Eggs and wisdom

IT WAS JUST before 2 o'clock in the morning when Keith Van Horn woke up to a knock on his dorm-room door. He was 18 years old in February 1994, a star freshman on the University of Utah's basketball team, deep into his first winter in Salt Lake City. Van Horn lifted out of his warm bed and opened the door. He saw the imposing figure of his coach, Rick Majerus, standing in the hallway. "I had a lot of thoughts running through my head," Van Horn says today from his home in Denver. "What could I have done so wrong to have Rick Majerus at my door at 2 in the morning?"

In his first few months with the Utes, Van Horn had come to view Majerus with some strange combination of love and fear. The coach could be mercurial with his players, frequently profane, occasionally even cruel. Van Horn remembers the feeling of foreboding that came over him before each practice: "The hardest three and a half hours of your life were coming up," he says. But away from the court, Majerus was warm and funny, a man with no family beyond his mother and his players. Basketball and the kids who played it for him had Majerus' whole heart.

That night in his darkened dorm room, however, Van Horn felt his chest tighten, fear boxing out the love. Majerus asked him to come out of his room, and they walked into one of the dorm's common areas, into a kitchen. That's when Majerus explained the reason for his late-night visit. Van Horn's mother had called from his native Los Angeles with news too devastating to deliver by phone: His father had died of a heart attack. Nearly 20 years later, Van Horn's memory of that crushing instant is all too clear. "The moment you find out you've lost your father stays with you," he says.

His memories of what happened next were made less clear by his numbness and grief. After Van Horn had cried himself out in that kitchen, Majerus told him to get dressed. They were going to grab something to eat. "With Coach Majerus, you had to eat, regardless of the circumĀ­stances," Van Horn says. They drove through Salt Lake City's quiet, deserted streets and found a quiet, deserted diner. Majerus ordered them breakfast -- eggs, Van Horn remembers. Lots of eggs.

And then Majerus and Van Horn talked, about fathers and the holes that absent ones leave, and the ways their sons might fill them. Majerus' father had died seven years earlier, and he told Van Horn how that had felt and how the days and years after had felt. The sense of loss never really goes away, Majerus said. All you can do is find other sources of the things for which you needed your father.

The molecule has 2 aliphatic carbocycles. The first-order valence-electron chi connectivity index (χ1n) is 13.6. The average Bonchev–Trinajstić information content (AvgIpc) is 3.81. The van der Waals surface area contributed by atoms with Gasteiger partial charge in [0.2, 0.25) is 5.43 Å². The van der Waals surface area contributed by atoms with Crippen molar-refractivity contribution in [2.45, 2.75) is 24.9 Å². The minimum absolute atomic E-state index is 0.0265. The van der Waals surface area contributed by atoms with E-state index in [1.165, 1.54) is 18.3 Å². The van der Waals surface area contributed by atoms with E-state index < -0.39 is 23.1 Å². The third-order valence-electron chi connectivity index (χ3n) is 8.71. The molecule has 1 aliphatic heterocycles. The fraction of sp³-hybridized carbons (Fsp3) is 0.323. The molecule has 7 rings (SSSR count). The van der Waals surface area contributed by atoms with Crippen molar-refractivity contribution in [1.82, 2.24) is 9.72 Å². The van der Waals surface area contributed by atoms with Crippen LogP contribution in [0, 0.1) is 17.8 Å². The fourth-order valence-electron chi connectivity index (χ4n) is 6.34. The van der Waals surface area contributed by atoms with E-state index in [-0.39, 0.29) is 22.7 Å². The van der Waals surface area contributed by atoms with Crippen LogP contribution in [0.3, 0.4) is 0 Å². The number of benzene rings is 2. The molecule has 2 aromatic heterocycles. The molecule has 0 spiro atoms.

After more than three hours of eggs and wisdom, Majerus picked up the check -- "That was probably an NCAA violation," Van Horn says, only half-joking -- and they headed back out into the cold. Van Horn felt different, almost physically changed by his predawn breakfast, as though he had sat down at the table as one person and risen as another. Now he truly knew how hard three and a half hours could be.

Majerus was there in LA for the funeral. After, when Van Horn returned to Salt Lake City, he began his search for new sources of the things for which he had needed his father. He found them in the gym, where he spent more and more of his waking hours, losing himself in the levels of the game. And he saw them in the coach he didn't fear anymore. When Majerus died a year ago this month, Van Horn was driving to dinner with his wife. His phone started ringing and ringing. The shock forced him to the side of the road. "It was really hard," he says. "I wish I'd had the chance to say goodbye."

Van Horn had routinely gone to Majerus for advice long after that night in the diner. In 2006, after nine years with five teams in the NBA, Van Horn, then a 30-year-old father of four, had started feeling torn between his family and his working life. He called Majerus and told him he was thinking of retiring, and he waited for the man who loved basketball so much to tell him he was out of his mind. But Majerus agreed with him: Death isn't the only thing that makes fathers absent, the way fathers aren't the only ones who leave holes to fill.

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